Last weekend, Cheung Chau was roamed by lions and mythical beasts in honour of Tin Hau’s birthday.
The legend of Tin Hau, the Goddess of the Sea, has built up surrounding the deeds of a girl born in a fishing village in Fujian around 960 AD – making this her 1,053rd birthday. During her lifetime, Lin Moniang (林默娘) – the girl who became Tin Hau, was said to have saved the lives of many fishermen and performed miracles reminiscent of Catholic saints – falling into trances and praying successfully sailors to be delivered safely home, etc.
The stories of Tin Hau really gained traction during the Ming dynasty – a period when China’s sea-power developed, and when people along the southern coast began to emigrate to South-East Asia in earnest. The cult of Tin Hau has historically been particularly strong in the coastal provinces of Guangdong and Fujian, and is popular in Hong Kong today. I was in the remote Soko Islands just south of Lantau yesterday, and – despite the islands being uninhabited – there was still a flame burning in the little Tin Hau temple when we looked in.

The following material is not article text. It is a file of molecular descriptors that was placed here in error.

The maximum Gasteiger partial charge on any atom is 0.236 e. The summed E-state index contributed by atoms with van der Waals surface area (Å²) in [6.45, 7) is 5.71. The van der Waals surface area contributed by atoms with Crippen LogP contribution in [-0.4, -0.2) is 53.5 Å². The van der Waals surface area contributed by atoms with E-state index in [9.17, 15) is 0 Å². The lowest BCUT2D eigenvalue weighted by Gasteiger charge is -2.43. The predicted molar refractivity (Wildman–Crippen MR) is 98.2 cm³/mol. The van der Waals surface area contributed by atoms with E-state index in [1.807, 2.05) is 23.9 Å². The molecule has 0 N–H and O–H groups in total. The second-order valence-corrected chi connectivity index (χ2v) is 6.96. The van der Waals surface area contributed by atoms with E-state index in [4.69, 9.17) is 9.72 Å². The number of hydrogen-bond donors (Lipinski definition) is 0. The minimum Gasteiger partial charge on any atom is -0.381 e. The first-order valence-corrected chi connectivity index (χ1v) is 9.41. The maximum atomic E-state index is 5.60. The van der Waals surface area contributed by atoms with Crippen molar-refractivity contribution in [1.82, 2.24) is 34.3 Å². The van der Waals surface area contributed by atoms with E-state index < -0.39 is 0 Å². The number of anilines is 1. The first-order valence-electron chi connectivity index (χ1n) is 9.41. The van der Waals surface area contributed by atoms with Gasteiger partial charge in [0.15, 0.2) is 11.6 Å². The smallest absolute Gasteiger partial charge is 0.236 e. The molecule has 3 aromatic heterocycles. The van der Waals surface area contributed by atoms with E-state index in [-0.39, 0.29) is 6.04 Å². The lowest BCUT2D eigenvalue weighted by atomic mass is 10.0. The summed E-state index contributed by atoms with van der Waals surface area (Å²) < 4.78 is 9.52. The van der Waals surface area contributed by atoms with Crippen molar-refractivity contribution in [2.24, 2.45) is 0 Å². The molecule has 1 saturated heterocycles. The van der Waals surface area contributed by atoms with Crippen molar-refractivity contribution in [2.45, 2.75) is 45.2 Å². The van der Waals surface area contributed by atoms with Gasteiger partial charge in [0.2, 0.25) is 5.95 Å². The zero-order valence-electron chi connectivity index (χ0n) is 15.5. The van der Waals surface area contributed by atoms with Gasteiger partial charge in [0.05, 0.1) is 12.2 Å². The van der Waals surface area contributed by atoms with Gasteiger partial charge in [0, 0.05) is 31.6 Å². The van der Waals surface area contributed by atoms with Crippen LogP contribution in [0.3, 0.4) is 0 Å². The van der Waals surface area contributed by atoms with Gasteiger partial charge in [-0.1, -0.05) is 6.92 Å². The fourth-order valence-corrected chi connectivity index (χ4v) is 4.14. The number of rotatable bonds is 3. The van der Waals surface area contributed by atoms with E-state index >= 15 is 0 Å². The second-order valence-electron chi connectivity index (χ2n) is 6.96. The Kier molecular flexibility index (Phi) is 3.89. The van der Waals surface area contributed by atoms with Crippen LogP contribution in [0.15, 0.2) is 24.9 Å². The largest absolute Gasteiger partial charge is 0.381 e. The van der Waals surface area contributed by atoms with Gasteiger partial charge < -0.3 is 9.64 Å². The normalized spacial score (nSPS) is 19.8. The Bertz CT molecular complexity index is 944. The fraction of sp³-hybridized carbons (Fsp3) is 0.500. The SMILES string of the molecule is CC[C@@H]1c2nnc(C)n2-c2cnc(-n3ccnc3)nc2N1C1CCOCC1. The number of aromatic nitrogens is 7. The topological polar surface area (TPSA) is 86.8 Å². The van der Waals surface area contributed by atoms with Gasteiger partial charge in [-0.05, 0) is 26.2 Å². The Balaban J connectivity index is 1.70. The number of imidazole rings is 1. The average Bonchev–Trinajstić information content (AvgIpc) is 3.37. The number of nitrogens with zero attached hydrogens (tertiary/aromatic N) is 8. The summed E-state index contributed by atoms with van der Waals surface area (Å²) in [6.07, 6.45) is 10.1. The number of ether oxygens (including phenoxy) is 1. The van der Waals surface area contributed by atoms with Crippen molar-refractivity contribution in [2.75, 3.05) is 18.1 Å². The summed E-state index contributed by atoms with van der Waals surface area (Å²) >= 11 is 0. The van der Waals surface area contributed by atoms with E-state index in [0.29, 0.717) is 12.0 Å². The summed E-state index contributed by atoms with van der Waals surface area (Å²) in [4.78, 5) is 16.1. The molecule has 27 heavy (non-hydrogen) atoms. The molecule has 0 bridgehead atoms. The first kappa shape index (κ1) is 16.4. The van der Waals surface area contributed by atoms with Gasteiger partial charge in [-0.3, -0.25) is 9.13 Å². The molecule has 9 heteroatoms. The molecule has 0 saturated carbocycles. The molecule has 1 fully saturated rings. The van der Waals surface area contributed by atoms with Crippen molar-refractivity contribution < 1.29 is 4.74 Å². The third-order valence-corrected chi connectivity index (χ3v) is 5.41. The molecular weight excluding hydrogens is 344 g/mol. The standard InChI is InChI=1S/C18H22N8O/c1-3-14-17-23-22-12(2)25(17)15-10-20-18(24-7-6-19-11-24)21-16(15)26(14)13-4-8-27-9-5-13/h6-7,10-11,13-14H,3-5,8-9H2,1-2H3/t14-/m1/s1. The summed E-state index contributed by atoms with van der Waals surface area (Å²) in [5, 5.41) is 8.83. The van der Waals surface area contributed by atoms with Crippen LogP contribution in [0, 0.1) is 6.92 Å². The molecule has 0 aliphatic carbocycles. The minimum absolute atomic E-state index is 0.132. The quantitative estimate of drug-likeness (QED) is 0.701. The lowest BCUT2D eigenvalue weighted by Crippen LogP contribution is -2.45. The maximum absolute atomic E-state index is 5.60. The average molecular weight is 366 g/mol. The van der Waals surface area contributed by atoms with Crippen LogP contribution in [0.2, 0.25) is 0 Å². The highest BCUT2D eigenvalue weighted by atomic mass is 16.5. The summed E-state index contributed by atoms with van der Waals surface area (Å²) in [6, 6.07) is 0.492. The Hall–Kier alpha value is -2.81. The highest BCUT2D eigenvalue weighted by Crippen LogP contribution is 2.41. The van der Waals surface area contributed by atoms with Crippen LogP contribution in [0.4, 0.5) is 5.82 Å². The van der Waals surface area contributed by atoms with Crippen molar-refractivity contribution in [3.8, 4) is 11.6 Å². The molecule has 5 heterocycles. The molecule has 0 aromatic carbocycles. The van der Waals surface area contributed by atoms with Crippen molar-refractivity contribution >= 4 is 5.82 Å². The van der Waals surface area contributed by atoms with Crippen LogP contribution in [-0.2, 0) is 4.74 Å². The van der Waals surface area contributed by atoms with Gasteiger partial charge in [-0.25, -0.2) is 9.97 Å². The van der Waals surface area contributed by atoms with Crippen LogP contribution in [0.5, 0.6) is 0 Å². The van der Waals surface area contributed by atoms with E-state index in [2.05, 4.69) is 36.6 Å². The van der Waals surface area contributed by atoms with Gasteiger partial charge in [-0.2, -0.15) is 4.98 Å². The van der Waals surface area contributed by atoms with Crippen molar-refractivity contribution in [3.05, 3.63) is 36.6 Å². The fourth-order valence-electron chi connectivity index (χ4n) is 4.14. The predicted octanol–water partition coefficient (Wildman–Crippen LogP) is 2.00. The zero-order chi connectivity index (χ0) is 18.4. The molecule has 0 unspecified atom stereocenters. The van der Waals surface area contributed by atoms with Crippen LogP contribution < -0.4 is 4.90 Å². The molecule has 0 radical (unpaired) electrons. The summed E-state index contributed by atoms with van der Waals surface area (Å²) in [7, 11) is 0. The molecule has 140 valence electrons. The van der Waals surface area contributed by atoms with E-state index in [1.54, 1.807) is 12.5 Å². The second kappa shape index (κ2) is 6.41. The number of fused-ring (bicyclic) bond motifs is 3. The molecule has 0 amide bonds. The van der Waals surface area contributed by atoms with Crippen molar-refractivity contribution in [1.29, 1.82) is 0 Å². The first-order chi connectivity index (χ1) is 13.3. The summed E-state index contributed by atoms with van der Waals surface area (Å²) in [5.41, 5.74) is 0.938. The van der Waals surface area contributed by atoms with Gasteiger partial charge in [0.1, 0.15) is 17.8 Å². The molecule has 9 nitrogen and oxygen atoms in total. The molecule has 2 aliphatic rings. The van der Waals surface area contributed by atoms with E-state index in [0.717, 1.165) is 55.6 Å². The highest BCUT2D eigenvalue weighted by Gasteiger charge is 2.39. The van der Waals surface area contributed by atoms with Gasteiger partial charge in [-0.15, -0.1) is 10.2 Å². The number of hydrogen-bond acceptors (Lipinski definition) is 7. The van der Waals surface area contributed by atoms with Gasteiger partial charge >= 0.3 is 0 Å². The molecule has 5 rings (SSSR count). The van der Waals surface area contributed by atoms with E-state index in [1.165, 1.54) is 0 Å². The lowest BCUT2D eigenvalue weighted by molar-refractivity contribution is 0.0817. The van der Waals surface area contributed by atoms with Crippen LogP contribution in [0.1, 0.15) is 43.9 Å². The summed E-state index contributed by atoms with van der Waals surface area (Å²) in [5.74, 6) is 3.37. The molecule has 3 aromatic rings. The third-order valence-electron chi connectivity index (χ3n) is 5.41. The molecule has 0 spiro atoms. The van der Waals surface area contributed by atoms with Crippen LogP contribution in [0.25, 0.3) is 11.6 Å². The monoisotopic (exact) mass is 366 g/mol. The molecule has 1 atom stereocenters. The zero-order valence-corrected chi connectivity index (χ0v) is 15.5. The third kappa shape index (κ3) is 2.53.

Today or 23rd day of the 3rd month in the Lunar calendar, is Tin Hau’s official birthday. Sai Wan on Cheung Chau got a jump on the rest of Hong Kong and celebrated last weekend instead. The small Tin Hau temple was expanded by a temporary bamboo extension in order to create space for the people that visit the temple to burn offerings as well as those that come to listen to the busy program of Chinese opera (time to be glad you don’t live next door), and – finally – the parades began.
On the main day of the festival, each neighbourhood on the island sends out a group to visit the Sai Wan Tin Hau Temple and make offerings to the Goddess. Each group is accompanied by a lion, a qilin (麒麟 qílín) or a pixiu (貔貅píxiū), a group of musicians and enormous banners and flags. Lions are quite common, as are qilin here on Cheung Chau, but it’s the first time I’ve ever seen a pixiu in action. I’ve written about qilin before, but for those of you who don’t know what a pixiu is, it’s worth reading a little more (see below) because it has the weirdest characteristics of any mythological animal I know of…
The whole festival is very lively – so lively, in fact, that the police now have to be present just to make sure that no fights break out when different parades meet each other on the road, as happened in previous years. To give you a little taste, here’s something I put together – enjoy!
About the Pixiu
The mythical pixiu is the ninth son of the dragon, and resembles a chubby winged lion with either one or two horns. The pixiu is a popular symbol because it loves the smell of gold and silver, and likes to bring these to its master – who wouldn’t like a pet like that? In Chinese mythology, the poor old pixiu had its bottom sealed up by the Jade Emperor for breaking one of heaven’s rules, and no matter how much gold and silver it eats it can’t expel it, which has made it a symbol of accumulating and storing wealth, and very popular amongst feng shui practitioners.